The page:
The organic gardening year begins!!


It's March and the long winter wait is over - at last we can get out into the garden or on the allotment and start another year of growing delicious produce.  This is becoming even more worthwhile given the recent fresh food shortages and crop failures in Spain.  

Over the winter, if you remember, we made a plan of what we would grow this year on the 40plusandalliswell quarter plot.  Please see 'Planning next year's organic gardening'. In addition we will be growing lamb's lettuce and various herbs in the greenhouse.  The dwarf french beans and dwarf broad beans, we will be starting off in the greenhouse in April ready to be planted out on the allotment or in a container later (more on this to come). At the moment the space on the allotment is occupied by winter onions.  These were planted last autumn and should be ready in April. At the moment also we have some cavelo nero, a delicious type of kale, growing but we will be eating this anytime soon.

For now though preparation is key.  If you are growing fruit and vegetables prepare your ground by weeding. The best way and natural way is to get down on your kneeling mat, don a pair of gardening gloves and pull the pesky things out.  Tip - make the task less of a chore do this after it has rained and use a short handled weeding knife.  When you do get growing your produce, fill your space as much as possible with things you want to grow so that the weeds don't get a look in.

Next job is to add compost - the allotment had a delivery of well rotted manure last month which is ideal for organic gardening.  You can also buy organic vegetable compost. Why not try making your own compost for next year.  A fellow allotment owner made us a compost bin with some left over wood (allotment growers are lovely people!).  You can also purchase a compost bin quite cheaply from your local council and make your own compost from vegetable peelings, etc.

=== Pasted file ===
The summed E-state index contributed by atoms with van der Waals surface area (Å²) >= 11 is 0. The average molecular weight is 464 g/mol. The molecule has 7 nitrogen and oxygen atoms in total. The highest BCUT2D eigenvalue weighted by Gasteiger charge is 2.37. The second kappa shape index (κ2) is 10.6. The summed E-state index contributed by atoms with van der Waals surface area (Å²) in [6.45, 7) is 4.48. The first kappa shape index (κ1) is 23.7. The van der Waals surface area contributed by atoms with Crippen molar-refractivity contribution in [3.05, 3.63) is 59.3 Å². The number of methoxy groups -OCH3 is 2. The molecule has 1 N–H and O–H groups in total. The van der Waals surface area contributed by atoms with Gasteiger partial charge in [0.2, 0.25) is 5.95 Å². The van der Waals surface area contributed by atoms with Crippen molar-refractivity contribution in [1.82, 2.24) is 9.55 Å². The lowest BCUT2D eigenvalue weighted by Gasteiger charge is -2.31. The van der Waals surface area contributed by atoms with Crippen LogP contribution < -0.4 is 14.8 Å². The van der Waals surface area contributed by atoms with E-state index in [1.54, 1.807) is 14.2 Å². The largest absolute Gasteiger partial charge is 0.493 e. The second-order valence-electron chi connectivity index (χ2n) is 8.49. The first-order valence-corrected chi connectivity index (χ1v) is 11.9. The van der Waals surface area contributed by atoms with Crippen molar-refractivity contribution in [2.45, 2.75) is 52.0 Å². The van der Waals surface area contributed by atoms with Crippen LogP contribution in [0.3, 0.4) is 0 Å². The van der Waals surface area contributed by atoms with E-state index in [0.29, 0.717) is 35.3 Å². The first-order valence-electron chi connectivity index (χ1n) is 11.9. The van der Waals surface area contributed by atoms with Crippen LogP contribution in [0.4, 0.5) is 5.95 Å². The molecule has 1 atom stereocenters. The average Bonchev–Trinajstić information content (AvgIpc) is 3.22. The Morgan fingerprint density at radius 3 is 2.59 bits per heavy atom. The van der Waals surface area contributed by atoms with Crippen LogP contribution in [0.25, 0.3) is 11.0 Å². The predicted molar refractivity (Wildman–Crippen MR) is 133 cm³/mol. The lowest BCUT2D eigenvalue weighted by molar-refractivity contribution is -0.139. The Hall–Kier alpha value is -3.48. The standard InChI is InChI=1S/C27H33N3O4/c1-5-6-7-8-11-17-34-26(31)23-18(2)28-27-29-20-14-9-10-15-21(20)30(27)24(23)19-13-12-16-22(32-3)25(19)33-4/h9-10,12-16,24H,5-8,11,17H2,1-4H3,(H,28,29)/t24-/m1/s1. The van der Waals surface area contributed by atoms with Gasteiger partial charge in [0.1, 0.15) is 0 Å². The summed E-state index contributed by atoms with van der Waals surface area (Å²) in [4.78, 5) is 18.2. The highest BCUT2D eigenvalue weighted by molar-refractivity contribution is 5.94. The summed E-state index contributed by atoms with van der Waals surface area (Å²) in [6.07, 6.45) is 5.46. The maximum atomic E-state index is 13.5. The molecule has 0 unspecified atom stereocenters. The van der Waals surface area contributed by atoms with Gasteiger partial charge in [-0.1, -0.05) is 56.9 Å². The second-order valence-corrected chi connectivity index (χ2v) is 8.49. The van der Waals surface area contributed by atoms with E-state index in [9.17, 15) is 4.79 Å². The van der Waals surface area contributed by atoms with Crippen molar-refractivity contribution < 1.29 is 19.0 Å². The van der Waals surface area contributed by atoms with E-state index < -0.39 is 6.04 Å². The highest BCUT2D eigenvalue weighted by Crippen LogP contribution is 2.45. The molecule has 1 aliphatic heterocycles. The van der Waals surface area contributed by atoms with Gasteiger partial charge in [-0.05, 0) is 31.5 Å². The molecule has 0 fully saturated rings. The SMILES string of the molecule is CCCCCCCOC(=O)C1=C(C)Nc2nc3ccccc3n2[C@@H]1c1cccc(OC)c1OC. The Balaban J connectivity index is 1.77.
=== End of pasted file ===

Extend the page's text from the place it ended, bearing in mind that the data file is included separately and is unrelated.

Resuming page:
Finally you need to dig the compost in, not only to enrich the soil but also to aerate it, to allow water, oxygen and other nutrients to reach the roots of your crops when they are growing.  

You might also want to give your greenhouse a little tidy up too.

Preparation over you can now think about chitting your first early potatoes. Chitting simple means standing the seed potatoes in seed trays, rose end up (the side with 'eyes') in a dark spot until they sprout  These can be planted from Easter up to late May. If you don't get chance to chit your potatoes, I wouldn't worry too much.  I live in a farming area, where potatoes are extensively grown and I see the farmers with huge potato planters attached to their tractors dropping seed potatoes straight into the ground - fascinating to watch.

One more tip - if you have an allotment walk around other peoples' plots and see what they are growing and when.  This will be a good indicator as to what grows well where you are - this is influenced by the weather and by the soil type.

April is probably the busiest time in the 40plusandalliswell organic garden so stay with us for more updates.


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